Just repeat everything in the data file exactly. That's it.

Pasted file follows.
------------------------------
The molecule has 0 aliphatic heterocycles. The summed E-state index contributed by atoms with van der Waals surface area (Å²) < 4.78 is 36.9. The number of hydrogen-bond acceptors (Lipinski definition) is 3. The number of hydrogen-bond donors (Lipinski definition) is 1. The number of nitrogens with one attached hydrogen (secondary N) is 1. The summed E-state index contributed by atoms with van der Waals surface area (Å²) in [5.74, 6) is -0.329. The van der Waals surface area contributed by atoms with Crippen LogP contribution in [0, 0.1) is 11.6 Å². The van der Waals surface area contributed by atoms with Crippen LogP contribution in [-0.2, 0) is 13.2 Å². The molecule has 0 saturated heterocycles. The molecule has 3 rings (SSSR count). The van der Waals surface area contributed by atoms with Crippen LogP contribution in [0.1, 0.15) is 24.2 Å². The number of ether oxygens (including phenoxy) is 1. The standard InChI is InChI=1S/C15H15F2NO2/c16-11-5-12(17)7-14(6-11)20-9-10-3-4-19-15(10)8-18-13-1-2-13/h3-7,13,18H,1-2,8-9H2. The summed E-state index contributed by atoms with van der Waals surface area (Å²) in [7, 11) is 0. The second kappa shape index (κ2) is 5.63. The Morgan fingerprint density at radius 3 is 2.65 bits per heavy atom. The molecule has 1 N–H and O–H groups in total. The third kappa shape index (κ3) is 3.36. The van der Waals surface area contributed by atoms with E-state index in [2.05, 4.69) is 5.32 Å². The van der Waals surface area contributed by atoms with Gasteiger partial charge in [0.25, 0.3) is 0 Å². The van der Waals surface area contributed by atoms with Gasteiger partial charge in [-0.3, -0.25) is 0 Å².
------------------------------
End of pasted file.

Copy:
The molecule has 0 aliphatic heterocycles. The summed E-state index contributed by atoms with van der Waals surface area (Å²) < 4.78 is 36.9. The number of hydrogen-bond acceptors (Lipinski definition) is 3. The number of hydrogen-bond donors (Lipinski definition) is 1. The number of nitrogens with one attached hydrogen (secondary N) is 1. The summed E-state index contributed by atoms with van der Waals surface area (Å²) in [5.74, 6) is -0.329. The van der Waals surface area contributed by atoms with Crippen LogP contribution in [0, 0.1) is 11.6 Å². The van der Waals surface area contributed by atoms with Crippen LogP contribution in [-0.2, 0) is 13.2 Å². The molecule has 0 saturated heterocycles. The molecule has 3 rings (SSSR count). The van der Waals surface area contributed by atoms with Crippen LogP contribution in [0.1, 0.15) is 24.2 Å². The number of ether oxygens (including phenoxy) is 1. The standard InChI is InChI=1S/C15H15F2NO2/c16-11-5-12(17)7-14(6-11)20-9-10-3-4-19-15(10)8-18-13-1-2-13/h3-7,13,18H,1-2,8-9H2. The summed E-state index contributed by atoms with van der Waals surface area (Å²) in [7, 11) is 0. The second kappa shape index (κ2) is 5.63. The Morgan fingerprint density at radius 3 is 2.65 bits per heavy atom. The molecule has 1 N–H and O–H groups in total. The third kappa shape index (κ3) is 3.36. The van der Waals surface area contributed by atoms with E-state index in [2.05, 4.69) is 5.32 Å². The van der Waals surface area contributed by atoms with Gasteiger partial charge in [0.25, 0.3) is 0 Å². The van der Waals surface area contributed by atoms with Gasteiger partial charge in [-0.3, -0.25) is 0 Å².